Cross-border maize trade held up again amid fresh problems

Friday May 28 2021
Maize pic

Traders ponder their next move after lorries carrying maize from Tanzania were held up at the Namanga border post in March following Kenya’s decision to ban imports of the cereal from Tanzania and Uganda. PHOTO | FILE

By Zephania Ubwani
By Alex Nelson Malanga

Arusha/Dar. Maize exports to Kenya have run into problems again, this time being the shortage of aflatoxin testing kits.

This comes at a time when East African Community (EAC) ministers are meeting in Arusha to deliberate on a number of trade issues, including the bloc’s negotiations with Europe.

The maize problem is more pronounced at the Holili-Taveta border post where dozens of lorries from Tanzania are held up.

In Namanga, the busiest post on the Tanzania-Kenya border, the flow of maize was not as much as anticipated, mainly due to falling demand in Kenya.

Reports from Holili said there were at least 50 lorries with maize stranded on both sides of the border as of Wednesday.

Vehicles kept on queueing as they awaited clearance from the Kenya Bureau of Standards (Kebs).

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Kenya has been insisting that all maize imports from Tanzania be subjected to tests to ensure it was free from the toxic fungus.

However, shortage of aflatoxin testing kits from its regulatory authorities has led to the pile-up of lorries laden with maize.

Tanzania Revenue Authorities (TRA) officials at Holili could not be reached to comment on the problem which is blamed for causing traders huge losses.

Kenyan maize importers have complained they were paying up to Ksh4,500 (about Sh90,000) per day for parking of each lorry.

Despite the lifting of the ban on maize imports from Tanzania,Kenya has insisted that cereal from Tanzania must be free of aflatoxins.

President Samia Suluhu Hassan and her Kenyan counterpart, Mr Uhuru Kenyatta, recently ordered the resumption of maize trade between the two countries.

The ban on maize imports from Tanzania and Uganda followed allegations that they had high levels of cancer-causing fungus.

At Namanga, the movement of lorries with maize remained uninterrupted since the directive.

However, the Arusha-based traders contacted admitted that volumes were still low compared to three months ago.

“The situation is not bad. Lorries from Tanzania are still allowed, but the maize has to be tested for the fungus”, said Mr Xavery Temba.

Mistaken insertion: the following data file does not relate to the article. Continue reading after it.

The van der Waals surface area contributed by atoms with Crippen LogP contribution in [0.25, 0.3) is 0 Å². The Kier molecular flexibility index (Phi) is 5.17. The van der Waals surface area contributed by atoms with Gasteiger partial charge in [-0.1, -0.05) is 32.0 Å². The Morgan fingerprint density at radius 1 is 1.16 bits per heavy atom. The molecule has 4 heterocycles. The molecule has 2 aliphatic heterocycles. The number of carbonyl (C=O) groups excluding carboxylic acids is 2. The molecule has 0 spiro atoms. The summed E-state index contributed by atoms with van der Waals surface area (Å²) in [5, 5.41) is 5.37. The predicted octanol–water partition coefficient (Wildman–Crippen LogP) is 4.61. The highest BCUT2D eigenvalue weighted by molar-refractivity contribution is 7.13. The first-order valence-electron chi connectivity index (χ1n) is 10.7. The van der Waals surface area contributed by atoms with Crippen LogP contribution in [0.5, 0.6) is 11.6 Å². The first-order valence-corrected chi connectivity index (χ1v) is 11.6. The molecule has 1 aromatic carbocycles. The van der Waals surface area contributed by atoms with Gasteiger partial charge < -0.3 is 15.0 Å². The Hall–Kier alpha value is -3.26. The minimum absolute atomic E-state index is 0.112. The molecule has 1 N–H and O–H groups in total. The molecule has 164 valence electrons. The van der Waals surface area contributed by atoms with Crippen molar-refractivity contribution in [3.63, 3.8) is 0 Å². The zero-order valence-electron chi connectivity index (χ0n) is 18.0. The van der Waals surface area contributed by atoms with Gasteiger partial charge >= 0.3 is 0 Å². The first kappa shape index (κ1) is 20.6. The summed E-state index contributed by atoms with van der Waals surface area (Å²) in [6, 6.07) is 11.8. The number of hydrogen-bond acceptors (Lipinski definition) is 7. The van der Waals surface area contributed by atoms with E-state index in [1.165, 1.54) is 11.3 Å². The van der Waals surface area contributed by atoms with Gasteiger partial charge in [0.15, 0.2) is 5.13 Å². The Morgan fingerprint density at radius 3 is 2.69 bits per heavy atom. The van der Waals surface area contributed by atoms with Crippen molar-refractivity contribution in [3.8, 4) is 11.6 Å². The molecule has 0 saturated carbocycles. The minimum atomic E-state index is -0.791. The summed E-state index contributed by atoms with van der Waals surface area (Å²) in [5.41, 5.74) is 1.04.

Mr Julius Mollel, another trader at Mbauda maize market, said demand for maize had gone down due to a reported surplus of the commodity.

Meanwhile, Tanzania’s position on the African Free Continental Free Trade Area (AfCFTA) will be on spotlight during a meeting at the EAC headquarters.

Tanzania has yet to ratify the AfCFTA pact which aims to create a multi-trillion dollar trade area for the continent of over one billion people.

The country has also been consistently opposed to the Economic Partnership Agreement (EPA) between the EAC and the European Union (EU).

“Our position with regard to the Africa free trade area pact will be revealed after the meeting,” Trade and Industry minister Kitila Mkumbo said yesterday.

He said Tanzania had submitted its recommendations on how to blend its new role in the AfCFTA with its commitment to EAC goals.

The country was one of the signatories to the pact that initiated the continental free trade area in Kigali, Rwanda in 2018.

However, it has not yet ratified the pact like some of its partners in the six nation East African bloc.

Prof Mkumbo affirmed, however, that the government may finally ratify the pact between June and October this year.

He admitted that the delay has led to a mixed reactions from the private sector, especially on whether it is beneficial or not to join AfCFTA.

The ministry’s communications director Emmanuel Buhohela said before ratification, the document would have to be endorsed by Parliament.

Prof Mkumbo also allayed fears that the country’s manufacturing sector would suffer should the country join the AfCFTA.

Another equally critical matter on the EAC ministerial agenda is the position of the bloc following the last summit allowing Kenya to go it alone in EPA negotiations.

During the February 27 summit, hosted by Tanzania, the regional leaders agreed to allow some partner states “to move forward” with the negotiations.

The decision was made after it was realised that not all the six partner states were in a position to sign, ratify and implement the agreement with the EU.

It then allowed Kenya, which spearheaded efforts to reach an agreement with EU to go it alone.

The summit concluded that the partner states who wish to do so should directly commence engagements with the EU. Implementation of the EU-EAC-EPA, the summit agreed, should be implemented under the Principal Variable Geometry.

The decision of the summit, first mooted in 2018, means each member state will decide when and how to enter a trade pact with the EU.

Today’s ministerial meeting will also discuss the format of hybrid/online meetings hosted or organized by the EAC in the wake of Covid-19 restrictions.